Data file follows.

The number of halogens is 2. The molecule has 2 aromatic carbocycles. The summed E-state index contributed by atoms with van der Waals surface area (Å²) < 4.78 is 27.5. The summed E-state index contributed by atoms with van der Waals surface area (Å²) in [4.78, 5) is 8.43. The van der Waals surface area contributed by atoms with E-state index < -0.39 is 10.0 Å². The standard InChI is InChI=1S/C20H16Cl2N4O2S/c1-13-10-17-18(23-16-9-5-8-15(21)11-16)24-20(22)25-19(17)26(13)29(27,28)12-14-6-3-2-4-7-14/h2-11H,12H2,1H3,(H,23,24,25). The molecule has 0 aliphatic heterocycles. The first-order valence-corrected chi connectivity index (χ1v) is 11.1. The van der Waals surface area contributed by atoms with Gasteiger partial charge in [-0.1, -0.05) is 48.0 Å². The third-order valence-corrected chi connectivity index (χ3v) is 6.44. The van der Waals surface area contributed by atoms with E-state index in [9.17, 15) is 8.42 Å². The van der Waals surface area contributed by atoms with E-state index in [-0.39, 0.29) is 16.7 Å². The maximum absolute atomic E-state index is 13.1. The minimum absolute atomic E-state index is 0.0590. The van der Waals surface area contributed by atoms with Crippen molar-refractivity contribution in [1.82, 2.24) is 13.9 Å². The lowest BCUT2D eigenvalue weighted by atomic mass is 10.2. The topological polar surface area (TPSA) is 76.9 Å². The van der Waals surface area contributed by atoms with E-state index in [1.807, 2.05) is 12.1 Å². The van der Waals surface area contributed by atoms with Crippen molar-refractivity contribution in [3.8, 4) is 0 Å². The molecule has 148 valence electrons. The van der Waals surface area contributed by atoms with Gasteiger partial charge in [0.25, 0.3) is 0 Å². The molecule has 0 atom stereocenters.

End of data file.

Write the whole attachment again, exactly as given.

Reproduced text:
The number of halogens is 2. The molecule has 2 aromatic carbocycles. The summed E-state index contributed by atoms with van der Waals surface area (Å²) < 4.78 is 27.5. The summed E-state index contributed by atoms with van der Waals surface area (Å²) in [4.78, 5) is 8.43. The van der Waals surface area contributed by atoms with E-state index < -0.39 is 10.0 Å². The standard InChI is InChI=1S/C20H16Cl2N4O2S/c1-13-10-17-18(23-16-9-5-8-15(21)11-16)24-20(22)25-19(17)26(13)29(27,28)12-14-6-3-2-4-7-14/h2-11H,12H2,1H3,(H,23,24,25). The molecule has 0 aliphatic heterocycles. The first-order valence-corrected chi connectivity index (χ1v) is 11.1. The van der Waals surface area contributed by atoms with Gasteiger partial charge in [-0.1, -0.05) is 48.0 Å². The third-order valence-corrected chi connectivity index (χ3v) is 6.44. The van der Waals surface area contributed by atoms with E-state index in [9.17, 15) is 8.42 Å². The van der Waals surface area contributed by atoms with E-state index in [-0.39, 0.29) is 16.7 Å². The maximum absolute atomic E-state index is 13.1. The minimum absolute atomic E-state index is 0.0590. The van der Waals surface area contributed by atoms with Crippen molar-refractivity contribution in [1.82, 2.24) is 13.9 Å². The lowest BCUT2D eigenvalue weighted by atomic mass is 10.2. The topological polar surface area (TPSA) is 76.9 Å². The van der Waals surface area contributed by atoms with E-state index in [1.807, 2.05) is 12.1 Å². The van der Waals surface area contributed by atoms with Crippen molar-refractivity contribution in [3.8, 4) is 0 Å². The molecule has 148 valence electrons. The van der Waals surface area contributed by atoms with Gasteiger partial charge in [0.25, 0.3) is 0 Å². The molecule has 0 atom stereocenters.